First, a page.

I think there’s a danger of getting caught up in the mathematics. I’m not sure we can assign value to any period of our lives in terms of an arbitrarily long causal chain stretching into the future. But even if we can, we shouldn’t take equal credit for every ethical action in the chain.
If we determine value in terms of counterfactuals there will be a damping factor that ensures that events near to your first 2-years of EA activity will be highly counterfactually dependent on your actions, but those further away will not be.
Assuming the chain leaks counterfactual dependence faster than can be accommodated by new generations of EAs, year 3 of your EA activity, in which you convert two further individuals, will in fact be more valuable than years 1 and 2, in which you convert only one.
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Like you, I think that counterfactual dependence is transitive (although the article you mentioned is interesting!) All I need is a) for there to be degrees of dependence, and b) for ‘value’ or ‘credit’ to be assigned accordingly.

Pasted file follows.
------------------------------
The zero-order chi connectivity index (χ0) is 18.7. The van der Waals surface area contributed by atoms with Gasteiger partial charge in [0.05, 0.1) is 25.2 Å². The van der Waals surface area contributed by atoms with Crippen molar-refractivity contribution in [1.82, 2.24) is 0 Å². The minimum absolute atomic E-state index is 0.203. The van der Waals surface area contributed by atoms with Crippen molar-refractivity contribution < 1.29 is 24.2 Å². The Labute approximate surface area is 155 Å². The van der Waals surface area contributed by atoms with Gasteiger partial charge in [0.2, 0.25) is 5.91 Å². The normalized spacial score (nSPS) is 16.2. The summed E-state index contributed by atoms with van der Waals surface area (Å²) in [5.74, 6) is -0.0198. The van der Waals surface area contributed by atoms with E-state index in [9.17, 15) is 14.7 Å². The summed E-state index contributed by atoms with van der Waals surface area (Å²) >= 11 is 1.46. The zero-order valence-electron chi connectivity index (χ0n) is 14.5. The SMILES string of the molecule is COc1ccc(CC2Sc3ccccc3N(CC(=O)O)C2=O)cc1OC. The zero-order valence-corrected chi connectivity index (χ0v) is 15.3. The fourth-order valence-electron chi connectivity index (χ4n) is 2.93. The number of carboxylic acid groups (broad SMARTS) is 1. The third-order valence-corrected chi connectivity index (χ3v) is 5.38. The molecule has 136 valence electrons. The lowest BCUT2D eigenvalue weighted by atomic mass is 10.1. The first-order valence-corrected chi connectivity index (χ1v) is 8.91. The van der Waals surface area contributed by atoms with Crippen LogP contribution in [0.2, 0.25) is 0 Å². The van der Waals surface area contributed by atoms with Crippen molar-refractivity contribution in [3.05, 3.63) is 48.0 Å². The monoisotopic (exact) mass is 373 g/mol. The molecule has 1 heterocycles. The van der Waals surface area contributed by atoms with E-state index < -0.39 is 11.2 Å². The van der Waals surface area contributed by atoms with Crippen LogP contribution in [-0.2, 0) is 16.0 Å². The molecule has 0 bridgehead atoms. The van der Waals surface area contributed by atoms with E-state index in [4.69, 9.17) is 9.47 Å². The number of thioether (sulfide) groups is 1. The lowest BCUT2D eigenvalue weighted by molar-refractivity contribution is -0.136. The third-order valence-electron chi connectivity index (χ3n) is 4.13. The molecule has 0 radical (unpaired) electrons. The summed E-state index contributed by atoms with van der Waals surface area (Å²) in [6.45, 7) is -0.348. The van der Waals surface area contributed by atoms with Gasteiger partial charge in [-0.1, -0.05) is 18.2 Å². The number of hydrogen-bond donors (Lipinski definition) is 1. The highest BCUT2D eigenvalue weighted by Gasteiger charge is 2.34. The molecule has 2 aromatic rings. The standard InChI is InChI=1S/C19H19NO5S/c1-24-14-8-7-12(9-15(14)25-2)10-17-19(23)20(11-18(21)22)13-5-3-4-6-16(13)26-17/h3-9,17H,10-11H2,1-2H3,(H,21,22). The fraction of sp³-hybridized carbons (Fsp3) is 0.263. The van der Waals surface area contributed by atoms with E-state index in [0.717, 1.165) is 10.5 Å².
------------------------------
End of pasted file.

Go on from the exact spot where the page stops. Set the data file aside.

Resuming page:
The chain you describe is fairly short, but as it becomes longer, the world in which one of the members would have become an EA regardless of your actions becomes closer and closer to the actual one (even if it is not the closest world).
You’re right, it’s getting a bit abstract! Maybe it’s better to put this way - I don’t think that the night you conceive a child borrows much value from their actions when they grow up. It certainly borrows less, if any, from the actions of your grandchildren and great-grandchildren.
In some technical sense it’s all counterfactually dependent and causally related, but that seems quite a departure from what we mean when we say ‘that was the most valuable/important time in my life’.